Place, publisher, year, edition, pages
Elsevier Ltd, 2019
Keywords
Ethnographic approach, Healthcare organization, Registered nurses, Work environment, Work motivation, adult, article, catalyst, clinical article, female, health care organization, human, human experiment, interview, learning, male, motivation, occupation, perception, physician, registered nurse, thematic analysis, theoretical study, working time, workplace
National Category
Nursing Health Care Service and Management, Health Policy and Services and Health Economy Work Sciences
Identifiers
urn:nbn:se:mdh:diva-41230 (URN)10.1016/j.ijnurstu.2018.09.008 (DOI)30339953 (PubMedID)2-s2.0-85054821713 (Scopus ID)
Available from: 2018-10-26 Created: 2018-10-26 Last updated: 2018-10-26Bibliographically approved
Röing, M., Holmström, I. K. & Larsson, J. (2018). A Metasynthesis of Phenomenographic Articles on Understandings of Work Among Healthcare Professionals. Qualitative Health Research, 28(2), 273-291
Open this publication in new window or tab >>A Metasynthesis of Phenomenographic Articles on Understandings of Work Among Healthcare Professionals
2018 (English)In: Qualitative Health Research, ISSN 1049-7323, E-ISSN 1552-7557, Vol. 28, no 2, p. 273-291Article in journal (Refereed) Published
Abstract [en]

Phenomenography is a qualitative research method based on the assumption that almost any phenomenon will be understood by a group of people in a limited number of ways. Our aim in this article was to identify the different ways work can be understood by healthcare professionals. In a world where the delivery of healthcare is continually changing, a metasynthesis of phenomenographic articles on healthcare professionals’ understandings can provide knowledge about the focus and meaning of work for these individuals today. Our metaethnographic synthesis of 14 selected phenomenographic articles identified five different ways of understanding work, ranging from a limited to an all the more comprehensive view on patients and their needs. This range of understandings reveals problem areas and challenges facing healthcare professionals today. The possibility exists as well that limited understandings of work may be negative consequences of current demands for efficiency and all the more limited healthcare resources.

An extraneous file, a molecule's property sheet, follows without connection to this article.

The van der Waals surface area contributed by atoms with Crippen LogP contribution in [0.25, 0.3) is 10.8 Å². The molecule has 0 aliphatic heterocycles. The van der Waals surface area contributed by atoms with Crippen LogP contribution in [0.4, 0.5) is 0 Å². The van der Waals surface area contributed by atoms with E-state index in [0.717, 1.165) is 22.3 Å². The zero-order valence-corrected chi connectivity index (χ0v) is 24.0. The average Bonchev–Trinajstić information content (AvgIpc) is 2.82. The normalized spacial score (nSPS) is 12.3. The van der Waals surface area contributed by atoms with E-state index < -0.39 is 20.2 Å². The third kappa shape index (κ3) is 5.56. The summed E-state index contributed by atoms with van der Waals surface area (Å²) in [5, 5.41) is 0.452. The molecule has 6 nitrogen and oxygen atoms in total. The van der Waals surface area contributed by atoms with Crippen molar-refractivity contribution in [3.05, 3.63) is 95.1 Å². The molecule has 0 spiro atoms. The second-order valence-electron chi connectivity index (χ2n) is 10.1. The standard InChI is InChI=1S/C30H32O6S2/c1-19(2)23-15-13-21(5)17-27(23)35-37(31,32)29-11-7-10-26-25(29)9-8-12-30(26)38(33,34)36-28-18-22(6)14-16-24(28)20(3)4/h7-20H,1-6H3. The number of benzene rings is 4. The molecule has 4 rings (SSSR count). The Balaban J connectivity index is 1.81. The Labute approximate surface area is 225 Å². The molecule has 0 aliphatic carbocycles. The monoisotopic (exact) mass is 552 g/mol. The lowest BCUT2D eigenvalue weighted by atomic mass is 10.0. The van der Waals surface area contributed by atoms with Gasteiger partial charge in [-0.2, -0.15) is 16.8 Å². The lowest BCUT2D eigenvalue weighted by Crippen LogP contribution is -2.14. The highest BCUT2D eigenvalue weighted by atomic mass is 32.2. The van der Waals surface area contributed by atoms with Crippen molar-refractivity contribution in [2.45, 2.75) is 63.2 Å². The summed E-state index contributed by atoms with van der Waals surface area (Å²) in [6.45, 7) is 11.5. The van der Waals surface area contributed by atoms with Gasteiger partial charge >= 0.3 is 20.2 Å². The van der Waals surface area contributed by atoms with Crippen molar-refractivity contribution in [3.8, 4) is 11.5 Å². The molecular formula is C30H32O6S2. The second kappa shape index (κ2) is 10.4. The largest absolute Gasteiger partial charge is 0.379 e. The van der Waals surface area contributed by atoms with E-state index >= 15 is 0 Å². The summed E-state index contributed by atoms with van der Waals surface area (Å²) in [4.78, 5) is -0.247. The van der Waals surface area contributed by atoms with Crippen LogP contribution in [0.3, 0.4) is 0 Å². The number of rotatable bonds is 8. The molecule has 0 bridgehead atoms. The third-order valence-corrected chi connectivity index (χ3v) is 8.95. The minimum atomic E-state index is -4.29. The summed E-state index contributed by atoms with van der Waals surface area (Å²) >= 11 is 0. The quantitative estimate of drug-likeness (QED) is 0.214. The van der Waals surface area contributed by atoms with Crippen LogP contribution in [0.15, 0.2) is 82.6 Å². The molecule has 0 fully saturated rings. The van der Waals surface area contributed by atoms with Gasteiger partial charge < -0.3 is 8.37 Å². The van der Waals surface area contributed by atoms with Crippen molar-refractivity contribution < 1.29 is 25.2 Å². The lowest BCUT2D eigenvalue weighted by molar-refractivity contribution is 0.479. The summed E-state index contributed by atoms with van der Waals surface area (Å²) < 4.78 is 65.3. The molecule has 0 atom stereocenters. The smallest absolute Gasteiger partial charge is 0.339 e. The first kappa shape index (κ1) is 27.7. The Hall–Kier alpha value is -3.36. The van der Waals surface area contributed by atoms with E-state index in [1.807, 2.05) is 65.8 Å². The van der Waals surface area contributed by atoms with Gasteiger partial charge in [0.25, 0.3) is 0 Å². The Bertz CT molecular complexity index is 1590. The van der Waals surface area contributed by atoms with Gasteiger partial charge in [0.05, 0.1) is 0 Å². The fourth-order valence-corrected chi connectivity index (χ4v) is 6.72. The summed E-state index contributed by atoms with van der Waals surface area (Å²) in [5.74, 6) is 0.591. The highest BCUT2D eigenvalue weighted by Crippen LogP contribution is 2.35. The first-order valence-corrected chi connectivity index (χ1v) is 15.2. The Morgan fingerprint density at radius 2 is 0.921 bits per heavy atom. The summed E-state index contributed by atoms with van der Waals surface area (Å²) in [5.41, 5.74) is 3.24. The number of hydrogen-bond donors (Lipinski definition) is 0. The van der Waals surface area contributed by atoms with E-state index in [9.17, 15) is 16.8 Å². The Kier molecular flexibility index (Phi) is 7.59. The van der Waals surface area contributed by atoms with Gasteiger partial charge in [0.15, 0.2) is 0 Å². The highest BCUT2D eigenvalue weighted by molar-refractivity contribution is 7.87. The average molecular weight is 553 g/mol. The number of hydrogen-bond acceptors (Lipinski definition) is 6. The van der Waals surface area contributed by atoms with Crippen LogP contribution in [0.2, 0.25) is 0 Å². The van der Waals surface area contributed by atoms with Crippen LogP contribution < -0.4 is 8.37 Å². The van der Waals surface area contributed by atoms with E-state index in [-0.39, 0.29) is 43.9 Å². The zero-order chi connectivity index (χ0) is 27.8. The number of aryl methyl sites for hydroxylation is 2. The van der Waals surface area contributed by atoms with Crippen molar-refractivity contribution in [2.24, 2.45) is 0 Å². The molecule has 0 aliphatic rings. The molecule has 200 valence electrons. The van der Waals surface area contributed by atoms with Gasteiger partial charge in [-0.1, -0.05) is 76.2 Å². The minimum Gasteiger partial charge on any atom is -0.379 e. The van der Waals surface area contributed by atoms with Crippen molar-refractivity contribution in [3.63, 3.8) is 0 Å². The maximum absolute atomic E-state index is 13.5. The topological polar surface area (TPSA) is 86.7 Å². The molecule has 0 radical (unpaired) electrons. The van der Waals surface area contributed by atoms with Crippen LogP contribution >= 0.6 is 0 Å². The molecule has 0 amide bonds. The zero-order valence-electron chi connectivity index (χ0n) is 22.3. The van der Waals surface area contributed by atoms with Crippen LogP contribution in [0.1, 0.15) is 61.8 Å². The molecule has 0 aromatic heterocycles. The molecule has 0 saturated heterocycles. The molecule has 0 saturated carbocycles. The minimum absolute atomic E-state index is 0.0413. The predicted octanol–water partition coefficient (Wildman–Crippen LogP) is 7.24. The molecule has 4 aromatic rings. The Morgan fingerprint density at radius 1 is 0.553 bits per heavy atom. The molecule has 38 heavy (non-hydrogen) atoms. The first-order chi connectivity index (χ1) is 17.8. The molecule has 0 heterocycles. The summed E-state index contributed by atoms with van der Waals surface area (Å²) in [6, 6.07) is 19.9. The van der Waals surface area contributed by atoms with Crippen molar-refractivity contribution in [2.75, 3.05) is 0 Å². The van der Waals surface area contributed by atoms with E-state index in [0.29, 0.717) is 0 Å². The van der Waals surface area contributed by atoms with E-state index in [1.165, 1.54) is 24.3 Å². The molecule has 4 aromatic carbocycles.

Place, publisher, year, edition, pages
SAGE Publications Inc., 2018
National Category
Health Sciences
Identifiers
urn:nbn:se:mdh:diva-37599 (URN)10.1177/1049732317719433 (DOI)000426548800008 ()28715988 (PubMedID)2-s2.0-85038233852 (Scopus ID)
Available from: 2017-12-28 Created: 2017-12-28 Last updated: 2018-10-16Bibliographically approved
Danielsson, L., Lundstrom, M.-L., Holmström, I. K. & Kerstis, B. (2018). Anaesthetizing children-From a nurse anaesthetist's perspective-A qualitative study. Nursing Open, 5(3), 393-399
Open this publication in new window or tab >>Anaesthetizing children-From a nurse anaesthetist's perspective-A qualitative study
2018 (English)In: Nursing Open, E-ISSN 2054-1058, Vol. 5, no 3, p. 393-399Article in journal (Refereed) Published
Abstract [en]

Aim: The aim of this study was to describe nurse anaesthetists' experiences of encountering and caring for children in connection to anaesthesia. Design: Qualitative design. Methods: Sixteen written narratives based on eight nurse anaesthetists' experiences of meeting children was analysed using qualitative content analysis. Results: The overarching theme was: "anaesthetizing children is a complex caring situation, including interactions with the child and parents as well as ensuring patient safety, affected by the perioperative team and organizational prerequisites". The nurses stated that in their interaction with the family, their goal was to ensure that children and parents felt secure and calm. "Striving to work in confidence" underlined the team and organizational influences. Encountering children involves more than knowledge about technical equipment, procedures and drugs. Knowledge about children's development and fears and parents' needs are essential for an optimal caring situation. Organizations need to realize that extra time, skills and resources are needed to safely anaesthetize children.

Place, publisher, year, edition, pages
WILEY, 2018
Keywords
anaesthetics, children, nurses, nursing, parents
National Category
Health Sciences
Identifiers
urn:nbn:se:mdh:diva-40379 (URN)10.1002/nop2.147 (DOI)000439858900020 ()30062034 (PubMedID)
Available from: 2018-08-17 Created: 2018-08-17 Last updated: 2018-08-17Bibliographically approved
Coyne, I., Holmström, I. K. & Söderbäck, M. (2018). Centeredness in Healthcare: A Concept Synthesis of Family-centered Care, Person-centered Care and Child-centered Care. Journal of Pediatric Nursing: Nursing Care of Children and Families, 42, 45-56
Open this publication in new window or tab >>Centeredness in Healthcare: A Concept Synthesis of Family-centered Care, Person-centered Care and Child-centered Care
2018 (English)In: Journal of Pediatric Nursing: Nursing Care of Children and Families, ISSN 0882-5963, E-ISSN 1532-8449, Vol. 42, p. 45-56Article in journal (Refereed) Published
Abstract [en]